- Jason Davis

We've all been there: down a goal in the dying stages, you desperately search for a way through a bunkering defense. Players in the opposing color are seemingly everywhere, breaking up every pass, tackling the ball off your best attacker, flummoxing every chance with superhuman feats of agility. Finally, you find it: a bit of space at the edge of the box, the perfect place for a curled shot to the far post. You mash the buttons like a morphine addict laid up in a hospital bed after back surgery. The ball flies—for all the world looking true—and you prematurely jump off your couch to celebrate what is surely the goal that will bring you level against some guy from California that deserves to lose because he picked Barcelona.

CLANG! The ball hits the post and bounces away. The referee blows his whistle, and the game is lost.

And what do you do? Why, you fling your controller across the room in a fit of rage, apoplectic that the ball didn't go in and that that jackass that won't stop talking trash can gloat over his victory. The controller smashes into the wall, a sickening cracking echoes across room, and you look down to see you've destroyed it. Now you have to get a new one. And for what?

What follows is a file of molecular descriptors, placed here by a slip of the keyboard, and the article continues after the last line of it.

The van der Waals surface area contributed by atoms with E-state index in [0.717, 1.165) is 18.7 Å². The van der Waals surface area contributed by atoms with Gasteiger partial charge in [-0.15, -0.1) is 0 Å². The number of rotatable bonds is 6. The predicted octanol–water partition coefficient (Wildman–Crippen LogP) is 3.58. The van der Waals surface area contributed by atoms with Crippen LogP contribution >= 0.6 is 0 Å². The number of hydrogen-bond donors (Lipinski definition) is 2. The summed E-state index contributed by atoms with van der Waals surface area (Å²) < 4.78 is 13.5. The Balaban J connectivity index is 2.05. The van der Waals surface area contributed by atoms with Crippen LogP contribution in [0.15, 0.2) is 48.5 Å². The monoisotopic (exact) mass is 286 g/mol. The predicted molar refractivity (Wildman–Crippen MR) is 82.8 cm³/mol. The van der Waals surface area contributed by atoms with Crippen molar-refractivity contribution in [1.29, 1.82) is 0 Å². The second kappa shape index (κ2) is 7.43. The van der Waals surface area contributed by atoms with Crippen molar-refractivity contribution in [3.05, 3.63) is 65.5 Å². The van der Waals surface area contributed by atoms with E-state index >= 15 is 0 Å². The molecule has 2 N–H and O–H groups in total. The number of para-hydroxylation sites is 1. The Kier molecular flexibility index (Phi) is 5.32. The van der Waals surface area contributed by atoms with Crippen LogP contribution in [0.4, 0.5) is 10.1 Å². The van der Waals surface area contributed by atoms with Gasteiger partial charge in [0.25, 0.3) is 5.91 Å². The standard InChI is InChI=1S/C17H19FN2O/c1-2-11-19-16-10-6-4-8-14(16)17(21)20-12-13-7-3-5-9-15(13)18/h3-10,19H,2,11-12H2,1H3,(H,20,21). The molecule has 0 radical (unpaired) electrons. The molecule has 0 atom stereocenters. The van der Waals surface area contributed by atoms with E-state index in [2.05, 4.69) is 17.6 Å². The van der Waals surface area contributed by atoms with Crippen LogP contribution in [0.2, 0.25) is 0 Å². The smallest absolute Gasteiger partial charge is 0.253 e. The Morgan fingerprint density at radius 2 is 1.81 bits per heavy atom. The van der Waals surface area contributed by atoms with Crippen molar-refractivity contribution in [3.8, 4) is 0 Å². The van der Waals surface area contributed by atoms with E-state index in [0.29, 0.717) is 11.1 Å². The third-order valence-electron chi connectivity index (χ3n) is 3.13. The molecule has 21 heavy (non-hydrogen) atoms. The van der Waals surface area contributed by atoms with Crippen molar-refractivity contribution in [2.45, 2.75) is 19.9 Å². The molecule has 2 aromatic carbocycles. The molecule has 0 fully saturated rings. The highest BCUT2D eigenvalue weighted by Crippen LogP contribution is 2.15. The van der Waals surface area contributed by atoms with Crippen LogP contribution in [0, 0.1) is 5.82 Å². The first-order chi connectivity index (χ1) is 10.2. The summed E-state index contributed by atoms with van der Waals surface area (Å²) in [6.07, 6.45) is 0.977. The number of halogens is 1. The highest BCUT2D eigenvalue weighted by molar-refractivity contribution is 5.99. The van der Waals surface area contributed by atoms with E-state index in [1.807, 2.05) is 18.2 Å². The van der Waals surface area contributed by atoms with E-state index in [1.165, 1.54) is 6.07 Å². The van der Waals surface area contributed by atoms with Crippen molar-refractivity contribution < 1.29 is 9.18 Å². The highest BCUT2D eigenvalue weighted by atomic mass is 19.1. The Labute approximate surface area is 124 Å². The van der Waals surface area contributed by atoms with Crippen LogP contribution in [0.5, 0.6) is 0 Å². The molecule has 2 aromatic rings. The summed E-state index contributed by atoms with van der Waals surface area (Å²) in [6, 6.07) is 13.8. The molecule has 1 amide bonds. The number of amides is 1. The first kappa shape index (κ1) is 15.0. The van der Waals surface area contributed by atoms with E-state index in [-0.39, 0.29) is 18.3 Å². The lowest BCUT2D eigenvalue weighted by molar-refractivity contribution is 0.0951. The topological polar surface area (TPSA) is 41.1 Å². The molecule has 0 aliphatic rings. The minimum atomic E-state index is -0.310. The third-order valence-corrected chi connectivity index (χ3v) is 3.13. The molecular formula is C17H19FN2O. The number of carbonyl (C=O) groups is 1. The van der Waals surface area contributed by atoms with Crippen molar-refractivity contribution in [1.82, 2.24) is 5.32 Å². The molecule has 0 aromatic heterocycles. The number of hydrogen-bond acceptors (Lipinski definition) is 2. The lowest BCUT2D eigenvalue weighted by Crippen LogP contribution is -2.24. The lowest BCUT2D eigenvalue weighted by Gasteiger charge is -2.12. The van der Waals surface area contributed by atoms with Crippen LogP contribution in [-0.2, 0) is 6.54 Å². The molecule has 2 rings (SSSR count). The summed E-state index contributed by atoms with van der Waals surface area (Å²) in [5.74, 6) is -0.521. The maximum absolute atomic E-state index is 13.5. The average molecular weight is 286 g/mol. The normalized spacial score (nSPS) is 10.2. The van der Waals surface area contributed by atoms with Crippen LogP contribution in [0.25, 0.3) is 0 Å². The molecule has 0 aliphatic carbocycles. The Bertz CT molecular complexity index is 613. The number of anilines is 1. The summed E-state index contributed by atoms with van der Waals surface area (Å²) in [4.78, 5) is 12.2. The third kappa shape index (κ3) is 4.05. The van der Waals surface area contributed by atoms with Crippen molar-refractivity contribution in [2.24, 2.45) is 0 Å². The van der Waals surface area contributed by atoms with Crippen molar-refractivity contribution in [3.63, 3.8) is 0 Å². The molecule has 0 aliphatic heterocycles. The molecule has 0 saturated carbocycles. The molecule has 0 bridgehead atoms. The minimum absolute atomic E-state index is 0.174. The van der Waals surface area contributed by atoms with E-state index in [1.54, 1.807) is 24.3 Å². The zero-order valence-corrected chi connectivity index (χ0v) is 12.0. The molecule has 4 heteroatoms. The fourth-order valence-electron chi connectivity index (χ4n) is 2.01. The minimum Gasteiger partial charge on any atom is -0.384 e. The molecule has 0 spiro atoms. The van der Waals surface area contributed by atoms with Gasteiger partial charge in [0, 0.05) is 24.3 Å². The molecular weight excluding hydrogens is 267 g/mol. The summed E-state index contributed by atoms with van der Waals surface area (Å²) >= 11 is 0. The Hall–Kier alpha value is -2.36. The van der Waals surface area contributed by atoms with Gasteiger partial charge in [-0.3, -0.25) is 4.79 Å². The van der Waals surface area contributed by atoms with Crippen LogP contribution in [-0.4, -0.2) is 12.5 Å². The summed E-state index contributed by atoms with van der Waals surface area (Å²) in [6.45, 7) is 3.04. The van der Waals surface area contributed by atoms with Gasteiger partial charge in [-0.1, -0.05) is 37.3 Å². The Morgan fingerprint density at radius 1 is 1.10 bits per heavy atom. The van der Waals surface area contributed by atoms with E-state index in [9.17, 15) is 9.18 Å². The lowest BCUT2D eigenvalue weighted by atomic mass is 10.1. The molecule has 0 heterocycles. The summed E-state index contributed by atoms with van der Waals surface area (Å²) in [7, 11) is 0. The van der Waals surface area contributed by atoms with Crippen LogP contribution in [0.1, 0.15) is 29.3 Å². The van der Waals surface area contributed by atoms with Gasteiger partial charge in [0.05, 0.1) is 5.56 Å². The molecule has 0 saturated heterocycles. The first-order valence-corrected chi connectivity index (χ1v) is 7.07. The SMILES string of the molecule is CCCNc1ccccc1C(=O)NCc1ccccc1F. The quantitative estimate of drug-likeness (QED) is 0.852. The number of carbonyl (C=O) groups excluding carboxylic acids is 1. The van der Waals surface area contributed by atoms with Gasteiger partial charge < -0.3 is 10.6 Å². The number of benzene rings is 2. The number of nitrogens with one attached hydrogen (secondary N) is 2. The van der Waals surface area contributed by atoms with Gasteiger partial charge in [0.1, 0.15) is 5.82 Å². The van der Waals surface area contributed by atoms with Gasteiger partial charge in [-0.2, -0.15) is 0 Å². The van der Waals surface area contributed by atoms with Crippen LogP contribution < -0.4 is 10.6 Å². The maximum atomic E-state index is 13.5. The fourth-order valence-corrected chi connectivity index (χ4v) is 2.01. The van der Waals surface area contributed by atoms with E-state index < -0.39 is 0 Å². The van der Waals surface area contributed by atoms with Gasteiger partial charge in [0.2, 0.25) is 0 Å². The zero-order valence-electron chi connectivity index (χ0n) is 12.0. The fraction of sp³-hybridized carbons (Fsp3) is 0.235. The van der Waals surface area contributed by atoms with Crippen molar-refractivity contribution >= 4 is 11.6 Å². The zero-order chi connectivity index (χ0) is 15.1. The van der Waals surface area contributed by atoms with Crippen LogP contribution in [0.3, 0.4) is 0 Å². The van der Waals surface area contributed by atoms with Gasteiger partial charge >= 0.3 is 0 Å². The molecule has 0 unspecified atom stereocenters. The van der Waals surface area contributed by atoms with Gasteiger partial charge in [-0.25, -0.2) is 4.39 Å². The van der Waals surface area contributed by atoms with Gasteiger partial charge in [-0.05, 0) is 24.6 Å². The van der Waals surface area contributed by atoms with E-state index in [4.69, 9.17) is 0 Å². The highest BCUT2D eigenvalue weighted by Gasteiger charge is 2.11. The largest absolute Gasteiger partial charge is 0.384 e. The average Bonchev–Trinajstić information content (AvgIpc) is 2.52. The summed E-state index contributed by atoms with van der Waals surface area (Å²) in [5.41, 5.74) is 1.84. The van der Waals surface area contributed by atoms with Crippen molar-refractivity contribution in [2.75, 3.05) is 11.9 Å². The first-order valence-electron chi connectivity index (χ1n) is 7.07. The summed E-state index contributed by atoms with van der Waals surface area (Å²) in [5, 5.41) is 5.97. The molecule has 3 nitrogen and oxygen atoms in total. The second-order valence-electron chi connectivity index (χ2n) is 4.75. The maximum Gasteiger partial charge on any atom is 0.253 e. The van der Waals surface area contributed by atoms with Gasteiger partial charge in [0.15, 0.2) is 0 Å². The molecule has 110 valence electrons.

If you've ever been that guy, or the guy that fights his buddy over a game of FIFA, or the hothead that curses up a storm any time the "computer" comes back and steals a point or a win in season mode, then you'll understand why the Daily Mail is reporting that playing soccer game causes more aggressive behavior than violent titles like Grand Theft Auto.

Never mind that aggressive behavior over a lost FIFA match is perfectly understandable when the game totally cheats, and just because you smacked your brother for talking trash when he beat you 5-0, that doesn't mean you're a violent person. He totally deserved it.

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